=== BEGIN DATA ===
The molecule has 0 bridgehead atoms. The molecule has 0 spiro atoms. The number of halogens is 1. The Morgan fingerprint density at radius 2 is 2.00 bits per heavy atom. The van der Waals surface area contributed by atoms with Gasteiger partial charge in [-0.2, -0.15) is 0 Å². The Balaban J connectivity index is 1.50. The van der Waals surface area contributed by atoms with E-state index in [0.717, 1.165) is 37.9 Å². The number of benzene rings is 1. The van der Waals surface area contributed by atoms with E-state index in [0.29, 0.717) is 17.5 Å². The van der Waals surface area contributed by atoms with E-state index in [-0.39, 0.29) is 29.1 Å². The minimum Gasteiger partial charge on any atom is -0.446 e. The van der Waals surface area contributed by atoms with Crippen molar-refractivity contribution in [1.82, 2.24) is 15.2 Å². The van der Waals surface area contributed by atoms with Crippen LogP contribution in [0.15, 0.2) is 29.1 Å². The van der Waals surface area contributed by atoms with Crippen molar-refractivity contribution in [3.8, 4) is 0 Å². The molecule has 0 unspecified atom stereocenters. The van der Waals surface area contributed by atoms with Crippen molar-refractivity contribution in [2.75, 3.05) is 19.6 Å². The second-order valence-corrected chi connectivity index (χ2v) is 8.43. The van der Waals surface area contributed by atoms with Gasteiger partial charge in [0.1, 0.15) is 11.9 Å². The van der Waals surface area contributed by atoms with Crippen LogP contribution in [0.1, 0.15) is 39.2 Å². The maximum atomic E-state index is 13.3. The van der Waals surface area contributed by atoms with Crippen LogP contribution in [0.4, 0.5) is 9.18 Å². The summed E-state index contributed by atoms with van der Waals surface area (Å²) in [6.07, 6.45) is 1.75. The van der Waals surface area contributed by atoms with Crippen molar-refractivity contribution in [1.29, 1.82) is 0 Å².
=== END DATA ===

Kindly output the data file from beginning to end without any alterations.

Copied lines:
The molecule has 0 bridgehead atoms. The molecule has 0 spiro atoms. The number of halogens is 1. The Morgan fingerprint density at radius 2 is 2.00 bits per heavy atom. The van der Waals surface area contributed by atoms with Gasteiger partial charge in [-0.2, -0.15) is 0 Å². The Balaban J connectivity index is 1.50. The van der Waals surface area contributed by atoms with E-state index in [0.717, 1.165) is 37.9 Å². The number of benzene rings is 1. The van der Waals surface area contributed by atoms with E-state index in [0.29, 0.717) is 17.5 Å². The van der Waals surface area contributed by atoms with E-state index in [-0.39, 0.29) is 29.1 Å². The minimum Gasteiger partial charge on any atom is -0.446 e. The van der Waals surface area contributed by atoms with Crippen molar-refractivity contribution in [1.82, 2.24) is 15.2 Å². The van der Waals surface area contributed by atoms with Crippen LogP contribution in [0.15, 0.2) is 29.1 Å². The van der Waals surface area contributed by atoms with Crippen molar-refractivity contribution in [3.8, 4) is 0 Å². The molecule has 0 unspecified atom stereocenters. The van der Waals surface area contributed by atoms with Crippen molar-refractivity contribution in [2.75, 3.05) is 19.6 Å². The second-order valence-corrected chi connectivity index (χ2v) is 8.43. The van der Waals surface area contributed by atoms with Gasteiger partial charge in [0.1, 0.15) is 11.9 Å². The van der Waals surface area contributed by atoms with Crippen LogP contribution in [0.1, 0.15) is 39.2 Å². The maximum atomic E-state index is 13.3. The van der Waals surface area contributed by atoms with Crippen LogP contribution in [0.4, 0.5) is 9.18 Å². The summed E-state index contributed by atoms with van der Waals surface area (Å²) in [6.07, 6.45) is 1.75. The van der Waals surface area contributed by atoms with Crippen molar-refractivity contribution in [1.29, 1.82) is 0 Å².